Originally Posted by Freericks View Post
A copywriter writes copy.

A copyright protects ones rights from being copied.

A playwright is one who has wrought a play.
From Wiki:
A playwright, also known as a dramatist, is a person who writes dramatic literature or drama. These works are usually written to be performed in front of a live audience by actors. They may also be closet dramas or literary works written using dramatic forms but not meant for performance.

The term is not a variant spelling of "playwrite", but something quite distinct: the word wright is an archaic English term for a craftsman or builder (as in a wheelwright or cartwright). Hence the prefix and the suffix combine to indicate someone who has wrought words, themes, and other elements into a dramatic form, someone who crafts plays. The homophone with write is in this case entirely coincidental.


Copyright is a set of exclusive rights granted by the law of a jurisdiction to the author or creator of an original work, including the right to copy, distribute and adapt the work. Exceptions and limitations to these rights strive to balance the public interest in the wide distribution of the material produced and to encourage creativity. Exceptions include fair dealing and fair use, and such use does not require the permission of the copyright owner. All other uses require permission and copyright owners can license or permanently transfer or assign their exclusive rights to others.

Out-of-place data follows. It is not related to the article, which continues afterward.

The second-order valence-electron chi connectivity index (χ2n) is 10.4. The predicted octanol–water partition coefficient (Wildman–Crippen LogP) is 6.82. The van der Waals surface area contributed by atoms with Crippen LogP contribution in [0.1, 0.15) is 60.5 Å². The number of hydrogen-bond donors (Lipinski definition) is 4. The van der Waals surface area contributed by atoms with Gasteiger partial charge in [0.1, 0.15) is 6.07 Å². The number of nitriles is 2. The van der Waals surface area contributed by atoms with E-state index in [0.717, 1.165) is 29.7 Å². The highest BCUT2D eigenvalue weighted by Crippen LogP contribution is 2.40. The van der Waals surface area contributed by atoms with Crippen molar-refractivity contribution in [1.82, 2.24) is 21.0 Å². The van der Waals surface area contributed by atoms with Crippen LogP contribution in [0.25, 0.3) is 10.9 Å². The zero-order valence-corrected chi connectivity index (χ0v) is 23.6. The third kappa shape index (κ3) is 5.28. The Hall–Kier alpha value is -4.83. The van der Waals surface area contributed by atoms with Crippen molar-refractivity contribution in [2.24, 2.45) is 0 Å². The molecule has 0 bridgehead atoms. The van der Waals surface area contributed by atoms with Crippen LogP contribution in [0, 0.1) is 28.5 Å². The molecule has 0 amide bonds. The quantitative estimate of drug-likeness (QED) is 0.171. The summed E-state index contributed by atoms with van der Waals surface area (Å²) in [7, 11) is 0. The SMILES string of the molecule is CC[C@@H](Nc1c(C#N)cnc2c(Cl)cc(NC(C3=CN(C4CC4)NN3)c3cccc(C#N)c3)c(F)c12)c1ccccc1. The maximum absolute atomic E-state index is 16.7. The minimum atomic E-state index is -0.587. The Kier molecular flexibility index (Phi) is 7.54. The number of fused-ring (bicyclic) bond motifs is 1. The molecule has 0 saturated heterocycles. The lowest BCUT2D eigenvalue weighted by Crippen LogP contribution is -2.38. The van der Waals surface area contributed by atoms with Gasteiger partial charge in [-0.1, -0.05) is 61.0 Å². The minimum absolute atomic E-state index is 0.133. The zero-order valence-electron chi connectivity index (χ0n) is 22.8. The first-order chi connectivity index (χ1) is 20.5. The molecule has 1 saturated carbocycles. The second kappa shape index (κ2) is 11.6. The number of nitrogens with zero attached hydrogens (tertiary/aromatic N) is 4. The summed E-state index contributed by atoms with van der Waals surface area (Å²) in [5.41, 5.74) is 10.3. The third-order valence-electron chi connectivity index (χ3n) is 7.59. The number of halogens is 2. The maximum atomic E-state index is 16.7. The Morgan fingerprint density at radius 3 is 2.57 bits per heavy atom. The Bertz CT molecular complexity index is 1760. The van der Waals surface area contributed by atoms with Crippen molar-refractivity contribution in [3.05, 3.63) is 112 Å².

Copyright does not protect ideas, only their expression or fixation. In most jurisdictions, copyright arises upon fixation and does not need to be registered. Copyright protection applies for a specific period of time, after which the work is said to enter the public domain.

The first copyright statute was the British Statute of Anne of 1709, the full title of which was: "An Act for the Encouragement of Learning, by vesting the Copies of Printed Books in the Authors or purchasers of such Copies, during the Times therein mentioned". Copyright laws are partially standardized through international and regional agreements such as the Berne Convention and the European copyright directives. Although there are consistencies among nations' copyright laws, each jurisdiction has separate and distinct laws and regulations covering copyright. National copyright laws on licensing, transfer and assignment of copyright still vary greatly between countries and copyrighted works are licensed on a territorial basis. Some jurisdictions also recognize moral rights of creators, such as the right to be credited for the work.

Initially copyright only applied to published books, but over time copyright was extended to other uses, such as translations and derivative works. Copyright now covers a wide range of works, including maps, dramatic works, paintings, photographs, sound recordings, motion pictures, and computer programs